• What is the zoning of the property? Is there a zoning report that can be reviewed (if not, consider ordering one)? Does the property have the number of parking spaces required by law or local ordinances?
  • Are there any CC&Rs (covenants, conditions and restrictions) recorded against the property? Get and review copies to make sure they don’t prohibit any intended uses.
  • Is there a conditional use permit (CUP) or planned development permit affecting the property? If so, review this for any use restrictions.
  • What is the current condition of the property and the physical plant? Check for current building permits, and consider getting a professional inspection report on the building’s systems.
  • Does the current owner have a title policy covering the property? Important information about the location and its history can be gained from this document.
  • Does the owner have a Phase 1 environmental assessment regarding any hazardous materials at the location? Request and review this for possible issues, and keep it as a baseline in case of future problems.
  • Are there any litigation or condemnation actions that have been filed relating to the property? These can be red flags for any future owner or occupant.
  • Is the property in a designated flood zone, near an earthquake fault line, or otherwise located in an area exposed to natural disasters? Natural hazard disclosure reports can be obtained without much expense.
  • Was the property previously used by an institution participating in U.S. Department of Education Title IV federal student aid programs and did that institution close with unpaid liabilities owed to the Department? If so, moving into that space by lease or purchase could expose your institution to assumption of the unpaid liabilities of the previous owner.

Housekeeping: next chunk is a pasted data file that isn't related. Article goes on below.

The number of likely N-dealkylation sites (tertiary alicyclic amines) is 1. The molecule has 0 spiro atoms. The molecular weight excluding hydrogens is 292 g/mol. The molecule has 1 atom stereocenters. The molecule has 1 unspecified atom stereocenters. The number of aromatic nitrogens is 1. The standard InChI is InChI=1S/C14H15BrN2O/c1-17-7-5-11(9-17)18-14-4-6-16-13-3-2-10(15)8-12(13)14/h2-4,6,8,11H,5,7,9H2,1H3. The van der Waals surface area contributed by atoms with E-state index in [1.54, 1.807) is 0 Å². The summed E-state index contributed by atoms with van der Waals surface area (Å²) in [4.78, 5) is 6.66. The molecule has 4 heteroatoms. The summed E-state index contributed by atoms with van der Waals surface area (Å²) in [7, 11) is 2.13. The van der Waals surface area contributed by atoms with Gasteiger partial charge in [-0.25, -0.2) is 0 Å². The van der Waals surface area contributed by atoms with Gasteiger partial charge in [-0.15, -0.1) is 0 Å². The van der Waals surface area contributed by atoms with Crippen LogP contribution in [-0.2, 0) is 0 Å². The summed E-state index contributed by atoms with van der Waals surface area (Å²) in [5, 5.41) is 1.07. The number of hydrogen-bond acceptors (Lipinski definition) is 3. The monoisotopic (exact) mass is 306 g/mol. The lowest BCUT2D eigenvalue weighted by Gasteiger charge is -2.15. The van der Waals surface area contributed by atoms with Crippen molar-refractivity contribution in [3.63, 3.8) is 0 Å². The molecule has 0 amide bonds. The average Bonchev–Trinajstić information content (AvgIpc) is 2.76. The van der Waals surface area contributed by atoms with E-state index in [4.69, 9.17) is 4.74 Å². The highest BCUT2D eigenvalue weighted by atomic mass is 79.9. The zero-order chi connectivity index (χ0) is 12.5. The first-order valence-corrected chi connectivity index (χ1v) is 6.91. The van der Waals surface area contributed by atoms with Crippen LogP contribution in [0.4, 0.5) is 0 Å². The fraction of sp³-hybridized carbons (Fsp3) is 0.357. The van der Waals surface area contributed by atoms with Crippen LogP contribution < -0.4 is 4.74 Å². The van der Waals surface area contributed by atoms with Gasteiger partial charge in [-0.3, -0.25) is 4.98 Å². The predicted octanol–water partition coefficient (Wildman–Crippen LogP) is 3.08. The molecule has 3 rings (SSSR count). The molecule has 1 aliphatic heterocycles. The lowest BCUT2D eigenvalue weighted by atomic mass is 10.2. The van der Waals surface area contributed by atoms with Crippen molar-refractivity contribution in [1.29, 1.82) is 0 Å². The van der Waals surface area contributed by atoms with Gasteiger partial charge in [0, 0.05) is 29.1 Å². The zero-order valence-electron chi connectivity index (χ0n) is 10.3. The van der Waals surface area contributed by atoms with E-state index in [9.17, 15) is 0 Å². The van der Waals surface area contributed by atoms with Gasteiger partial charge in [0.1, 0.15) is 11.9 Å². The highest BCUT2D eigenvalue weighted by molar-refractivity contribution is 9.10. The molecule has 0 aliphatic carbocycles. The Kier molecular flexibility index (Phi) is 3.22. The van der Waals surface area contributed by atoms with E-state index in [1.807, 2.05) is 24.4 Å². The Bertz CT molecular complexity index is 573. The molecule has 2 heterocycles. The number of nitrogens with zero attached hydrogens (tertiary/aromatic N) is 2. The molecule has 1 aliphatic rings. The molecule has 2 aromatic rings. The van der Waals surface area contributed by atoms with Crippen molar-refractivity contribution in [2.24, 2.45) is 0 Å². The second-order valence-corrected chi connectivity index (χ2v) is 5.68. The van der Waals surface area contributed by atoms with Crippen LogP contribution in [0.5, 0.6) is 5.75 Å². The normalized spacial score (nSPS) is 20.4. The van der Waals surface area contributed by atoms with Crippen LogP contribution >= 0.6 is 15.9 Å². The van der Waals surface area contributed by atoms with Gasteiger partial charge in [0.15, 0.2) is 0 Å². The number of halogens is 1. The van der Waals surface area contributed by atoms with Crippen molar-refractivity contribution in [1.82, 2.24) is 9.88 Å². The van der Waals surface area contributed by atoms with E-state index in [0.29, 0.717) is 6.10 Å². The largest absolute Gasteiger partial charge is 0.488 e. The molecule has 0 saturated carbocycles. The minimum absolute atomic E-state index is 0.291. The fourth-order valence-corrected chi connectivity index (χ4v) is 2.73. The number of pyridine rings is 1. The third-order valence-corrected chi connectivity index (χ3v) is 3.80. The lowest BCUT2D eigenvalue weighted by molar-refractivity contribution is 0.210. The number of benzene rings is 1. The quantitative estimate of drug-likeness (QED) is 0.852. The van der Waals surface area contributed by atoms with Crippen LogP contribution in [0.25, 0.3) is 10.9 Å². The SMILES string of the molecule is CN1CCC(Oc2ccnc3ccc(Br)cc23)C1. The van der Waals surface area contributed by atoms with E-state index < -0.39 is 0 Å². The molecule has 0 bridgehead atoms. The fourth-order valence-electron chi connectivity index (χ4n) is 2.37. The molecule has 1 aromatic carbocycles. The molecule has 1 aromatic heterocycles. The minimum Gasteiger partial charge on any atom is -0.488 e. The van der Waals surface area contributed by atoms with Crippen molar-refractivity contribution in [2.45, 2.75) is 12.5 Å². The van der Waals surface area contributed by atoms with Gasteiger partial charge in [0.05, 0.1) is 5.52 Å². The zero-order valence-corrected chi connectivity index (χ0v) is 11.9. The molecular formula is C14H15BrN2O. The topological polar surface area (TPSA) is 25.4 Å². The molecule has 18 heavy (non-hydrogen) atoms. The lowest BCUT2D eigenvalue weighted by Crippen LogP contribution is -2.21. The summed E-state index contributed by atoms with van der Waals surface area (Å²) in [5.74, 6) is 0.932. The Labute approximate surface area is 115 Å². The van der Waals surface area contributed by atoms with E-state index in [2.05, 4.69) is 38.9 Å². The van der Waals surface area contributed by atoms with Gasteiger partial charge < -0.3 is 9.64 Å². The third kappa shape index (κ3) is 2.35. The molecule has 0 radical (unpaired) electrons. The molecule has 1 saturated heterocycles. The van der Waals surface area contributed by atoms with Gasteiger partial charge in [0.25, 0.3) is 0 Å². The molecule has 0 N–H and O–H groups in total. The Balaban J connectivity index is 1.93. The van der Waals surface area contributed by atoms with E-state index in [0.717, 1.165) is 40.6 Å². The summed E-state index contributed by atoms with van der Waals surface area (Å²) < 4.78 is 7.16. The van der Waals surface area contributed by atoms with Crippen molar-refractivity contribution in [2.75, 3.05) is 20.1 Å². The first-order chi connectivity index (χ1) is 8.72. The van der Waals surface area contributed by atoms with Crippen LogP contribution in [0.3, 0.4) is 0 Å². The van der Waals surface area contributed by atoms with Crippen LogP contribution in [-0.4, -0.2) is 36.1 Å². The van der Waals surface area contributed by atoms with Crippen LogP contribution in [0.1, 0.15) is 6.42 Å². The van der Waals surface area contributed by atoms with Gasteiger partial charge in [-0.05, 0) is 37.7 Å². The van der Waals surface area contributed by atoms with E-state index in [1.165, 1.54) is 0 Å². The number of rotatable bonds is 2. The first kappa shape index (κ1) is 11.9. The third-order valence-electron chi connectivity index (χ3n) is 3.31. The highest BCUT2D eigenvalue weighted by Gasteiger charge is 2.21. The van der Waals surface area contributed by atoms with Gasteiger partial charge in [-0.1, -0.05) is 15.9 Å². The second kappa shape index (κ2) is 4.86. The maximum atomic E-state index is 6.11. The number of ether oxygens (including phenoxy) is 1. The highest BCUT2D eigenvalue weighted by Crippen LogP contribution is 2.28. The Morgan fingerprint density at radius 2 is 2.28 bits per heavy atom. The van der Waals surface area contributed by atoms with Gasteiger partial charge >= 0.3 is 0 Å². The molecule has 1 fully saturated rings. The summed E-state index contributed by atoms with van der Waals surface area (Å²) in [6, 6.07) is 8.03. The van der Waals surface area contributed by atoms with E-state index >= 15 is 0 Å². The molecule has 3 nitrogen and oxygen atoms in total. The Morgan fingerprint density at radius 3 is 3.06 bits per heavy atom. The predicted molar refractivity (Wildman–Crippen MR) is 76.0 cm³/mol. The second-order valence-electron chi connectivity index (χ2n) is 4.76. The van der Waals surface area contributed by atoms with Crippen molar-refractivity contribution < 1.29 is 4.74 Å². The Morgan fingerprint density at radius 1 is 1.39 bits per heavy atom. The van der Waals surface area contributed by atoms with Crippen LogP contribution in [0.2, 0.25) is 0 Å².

• Do you know your state, accreditor and Department of Education reporting obligations? These agencies must generally be notified of any change of location or any new space where more than 50% of an eduational program will be offered, or the institution risks liability for all Title IV funds disbursed to students at the new location and potentially other regulatory sanctions.

Most of these questions can be answered with the help of a forthcoming landlord when negotiating a new lease and with the assistance of experienced counsel. If the property is being purchased, the seller is likely required by law to make certain representations and warranties and to disclose property-related information and materials during the buyer’s due diligence period.

So don’t be surprised – get the information you need before you commit to a new campus or instructional location.

 

D.C. Circuit Revives False Claims Act Retaliation Case Against University

By John M. Simpson.

On September 20, 2019, the U.S. Court of Appeals for the District of Columbia Circuit reversed a district court judgment that had dismissed a retaliation case brought by a university veterinarian who was allegedly terminated for making internal and external complaints about the conditions in which laboratory animals were being maintained. Singletary v. Howard University, No. 18-7158 (D.C. Cir. Sept. 20, 2019). The appellate panel deciding the case split on the question of whether plaintiff was engaged in protected activity or was simply doing her job. Continue reading D.C. Circuit Revives False Claims Act Retaliation Case Against University